Foreign Office spokesperson Dr Muhammad Faisal said on Monday the meeting of convicted India spy Kulbhushan Jadhav with his family is a positive gesture from Pakistan’s side and the country has nothing to hide.
Speaking at a press briefing, Faisal said the request from Jadhav’s family was granted purely on humanitarian grounds. It was considered and granted. “This was a positive gesture from Pakistan’s side and a diplomat was present throughout the meeting,” he added.
The spokesperson noted that the Indian government had not provided an explanation as to how an Indian passport was used with a fake name.
“India was provided with a copy of Jadhav’s passport. Passport bears a Muslim name known as Hussain Mubarak Patel,” he explained.
Faisal maintained that Indian media was allowed to be part of this meeting however, there was no response. “This meeting was not done to win at the International Court of Justice (ICJ), rather it was just to show that Pakistan thoroughly believes in basic human rights.”
Pakistan offered that the wife may visit and later a request was made from India to make Jadhav the mother meet as well.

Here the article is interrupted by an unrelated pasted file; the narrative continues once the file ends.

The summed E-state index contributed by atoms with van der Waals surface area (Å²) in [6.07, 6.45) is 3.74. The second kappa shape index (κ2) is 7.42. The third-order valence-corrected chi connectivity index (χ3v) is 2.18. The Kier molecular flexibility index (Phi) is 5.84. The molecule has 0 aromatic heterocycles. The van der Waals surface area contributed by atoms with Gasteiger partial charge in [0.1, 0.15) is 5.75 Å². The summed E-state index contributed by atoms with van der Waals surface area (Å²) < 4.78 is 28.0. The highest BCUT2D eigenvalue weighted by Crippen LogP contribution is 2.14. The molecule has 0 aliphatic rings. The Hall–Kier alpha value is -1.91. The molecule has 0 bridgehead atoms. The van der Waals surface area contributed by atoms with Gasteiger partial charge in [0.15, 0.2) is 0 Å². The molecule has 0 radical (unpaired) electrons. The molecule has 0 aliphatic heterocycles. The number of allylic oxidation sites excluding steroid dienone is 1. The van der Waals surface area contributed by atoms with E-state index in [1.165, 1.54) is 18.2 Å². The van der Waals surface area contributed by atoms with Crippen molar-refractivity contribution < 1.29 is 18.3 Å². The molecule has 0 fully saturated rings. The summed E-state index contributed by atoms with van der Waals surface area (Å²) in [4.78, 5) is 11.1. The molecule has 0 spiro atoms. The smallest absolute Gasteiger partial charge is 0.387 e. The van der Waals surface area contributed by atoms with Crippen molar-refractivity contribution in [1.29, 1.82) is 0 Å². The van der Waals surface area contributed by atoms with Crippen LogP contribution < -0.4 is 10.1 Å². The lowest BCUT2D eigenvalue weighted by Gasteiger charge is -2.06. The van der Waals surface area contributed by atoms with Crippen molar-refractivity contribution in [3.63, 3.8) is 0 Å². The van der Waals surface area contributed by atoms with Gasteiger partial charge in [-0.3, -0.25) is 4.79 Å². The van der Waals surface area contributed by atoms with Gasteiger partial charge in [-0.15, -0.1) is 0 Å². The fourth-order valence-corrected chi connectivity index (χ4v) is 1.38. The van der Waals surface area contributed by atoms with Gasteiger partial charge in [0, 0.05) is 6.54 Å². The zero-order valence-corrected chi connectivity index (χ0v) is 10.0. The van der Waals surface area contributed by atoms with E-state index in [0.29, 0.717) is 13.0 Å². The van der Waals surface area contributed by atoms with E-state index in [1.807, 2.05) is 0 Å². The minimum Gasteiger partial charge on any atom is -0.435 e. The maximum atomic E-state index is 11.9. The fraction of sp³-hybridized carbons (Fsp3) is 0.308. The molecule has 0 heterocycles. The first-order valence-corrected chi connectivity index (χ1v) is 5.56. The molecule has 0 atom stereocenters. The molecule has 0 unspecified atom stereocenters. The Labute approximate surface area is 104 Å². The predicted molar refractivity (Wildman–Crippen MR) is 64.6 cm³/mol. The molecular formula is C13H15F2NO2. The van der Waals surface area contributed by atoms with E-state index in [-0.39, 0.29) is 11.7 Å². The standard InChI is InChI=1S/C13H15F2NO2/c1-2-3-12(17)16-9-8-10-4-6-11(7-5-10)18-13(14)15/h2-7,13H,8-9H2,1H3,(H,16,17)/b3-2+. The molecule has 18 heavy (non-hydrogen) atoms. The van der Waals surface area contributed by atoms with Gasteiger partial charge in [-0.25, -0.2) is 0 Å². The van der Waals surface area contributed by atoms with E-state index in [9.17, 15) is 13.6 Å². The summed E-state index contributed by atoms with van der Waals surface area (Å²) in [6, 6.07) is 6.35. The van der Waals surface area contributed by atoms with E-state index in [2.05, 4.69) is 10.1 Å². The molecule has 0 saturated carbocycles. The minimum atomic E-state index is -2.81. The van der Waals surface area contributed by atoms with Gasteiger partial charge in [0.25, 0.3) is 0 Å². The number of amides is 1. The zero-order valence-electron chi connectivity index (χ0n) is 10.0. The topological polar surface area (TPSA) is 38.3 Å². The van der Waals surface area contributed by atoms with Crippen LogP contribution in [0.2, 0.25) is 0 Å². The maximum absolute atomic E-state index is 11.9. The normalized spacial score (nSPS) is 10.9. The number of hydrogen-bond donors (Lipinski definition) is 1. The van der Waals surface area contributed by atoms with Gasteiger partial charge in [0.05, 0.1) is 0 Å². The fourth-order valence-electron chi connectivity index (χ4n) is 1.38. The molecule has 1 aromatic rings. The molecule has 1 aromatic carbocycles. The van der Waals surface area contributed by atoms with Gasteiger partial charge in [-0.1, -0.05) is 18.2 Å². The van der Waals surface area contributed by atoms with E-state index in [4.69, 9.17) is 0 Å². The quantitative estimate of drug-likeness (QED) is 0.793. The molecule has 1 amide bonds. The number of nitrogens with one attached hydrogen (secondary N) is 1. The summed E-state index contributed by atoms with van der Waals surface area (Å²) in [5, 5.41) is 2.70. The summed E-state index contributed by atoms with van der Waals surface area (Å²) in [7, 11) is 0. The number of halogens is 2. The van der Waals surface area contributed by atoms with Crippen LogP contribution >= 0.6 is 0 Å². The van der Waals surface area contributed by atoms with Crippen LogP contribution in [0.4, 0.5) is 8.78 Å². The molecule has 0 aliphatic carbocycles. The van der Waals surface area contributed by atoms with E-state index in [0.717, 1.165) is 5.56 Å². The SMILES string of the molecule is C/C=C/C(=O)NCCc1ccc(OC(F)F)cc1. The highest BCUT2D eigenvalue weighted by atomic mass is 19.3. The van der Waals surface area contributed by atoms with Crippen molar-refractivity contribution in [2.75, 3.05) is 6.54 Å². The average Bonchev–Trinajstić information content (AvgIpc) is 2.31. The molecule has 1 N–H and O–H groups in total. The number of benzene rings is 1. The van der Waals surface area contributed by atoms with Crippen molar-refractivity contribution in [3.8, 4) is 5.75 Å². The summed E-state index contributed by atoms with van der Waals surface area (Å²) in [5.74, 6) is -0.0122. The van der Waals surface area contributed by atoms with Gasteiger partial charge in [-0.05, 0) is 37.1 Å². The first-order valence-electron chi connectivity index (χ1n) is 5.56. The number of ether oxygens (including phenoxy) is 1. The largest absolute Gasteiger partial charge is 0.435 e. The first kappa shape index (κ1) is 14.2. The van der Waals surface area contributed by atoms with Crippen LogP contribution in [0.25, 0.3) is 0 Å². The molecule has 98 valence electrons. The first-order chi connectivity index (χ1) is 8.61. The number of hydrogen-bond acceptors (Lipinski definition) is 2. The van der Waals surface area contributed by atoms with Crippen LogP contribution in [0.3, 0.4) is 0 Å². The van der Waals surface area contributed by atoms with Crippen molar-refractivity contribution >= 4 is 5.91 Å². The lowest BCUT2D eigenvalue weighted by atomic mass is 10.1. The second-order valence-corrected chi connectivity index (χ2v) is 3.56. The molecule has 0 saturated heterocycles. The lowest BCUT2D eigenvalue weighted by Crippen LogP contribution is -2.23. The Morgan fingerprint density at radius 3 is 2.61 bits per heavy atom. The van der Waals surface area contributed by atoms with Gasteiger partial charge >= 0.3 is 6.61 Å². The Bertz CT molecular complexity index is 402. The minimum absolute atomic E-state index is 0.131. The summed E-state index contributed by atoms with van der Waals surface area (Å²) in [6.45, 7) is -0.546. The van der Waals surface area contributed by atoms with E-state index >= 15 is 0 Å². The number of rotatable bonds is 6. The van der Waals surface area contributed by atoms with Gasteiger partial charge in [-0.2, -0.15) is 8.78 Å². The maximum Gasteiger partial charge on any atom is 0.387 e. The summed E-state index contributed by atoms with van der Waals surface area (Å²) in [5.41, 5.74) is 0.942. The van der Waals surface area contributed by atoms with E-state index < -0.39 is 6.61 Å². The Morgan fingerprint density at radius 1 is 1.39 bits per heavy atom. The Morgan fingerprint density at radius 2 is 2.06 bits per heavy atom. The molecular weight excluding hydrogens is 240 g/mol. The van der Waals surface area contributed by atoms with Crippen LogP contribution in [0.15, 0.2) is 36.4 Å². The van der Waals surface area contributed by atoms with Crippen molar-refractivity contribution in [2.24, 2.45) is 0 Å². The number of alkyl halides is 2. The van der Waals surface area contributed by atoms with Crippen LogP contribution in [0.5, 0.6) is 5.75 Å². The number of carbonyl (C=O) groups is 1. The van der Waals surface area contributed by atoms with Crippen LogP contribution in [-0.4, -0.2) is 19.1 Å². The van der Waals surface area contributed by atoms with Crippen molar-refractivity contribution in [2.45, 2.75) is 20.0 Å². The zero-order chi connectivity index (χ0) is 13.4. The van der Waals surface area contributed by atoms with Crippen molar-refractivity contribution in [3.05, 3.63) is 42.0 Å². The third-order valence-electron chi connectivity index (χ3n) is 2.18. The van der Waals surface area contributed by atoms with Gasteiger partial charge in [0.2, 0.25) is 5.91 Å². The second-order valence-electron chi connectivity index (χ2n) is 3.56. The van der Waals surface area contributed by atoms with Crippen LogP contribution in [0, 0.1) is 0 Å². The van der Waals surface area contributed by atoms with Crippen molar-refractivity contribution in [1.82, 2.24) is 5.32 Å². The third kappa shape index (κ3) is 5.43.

“Commander Jadhav’s wife wanted to speak to the media. We had formally proposed this to India,” he said.
“To reiterate let me be very clear that Pakistan permitted request on humanitarian grounds. Islam advocates peace,” he added.
The spokesperson said the family was not allowed to meet Jadhav physically as security is paramount. “There was a partition between the two parties in the meeting due to security reasons.”
On Jadhav’s medical condition, the FO spokesperson said that detailed reports vividly show that he is in perfect health.
Responding to a question, Faisal said that this will not be the last time that the family is meeting Jadhav, they will be given permission later on too.
“The wife and mother thanked Pakistan, the Foreign Office, me and my team. They were satisfied with the meeting,” he added.
He said that this is not providing consular access but only on a categorical basis. “It is always difficult to conduct negotiations on a state level.”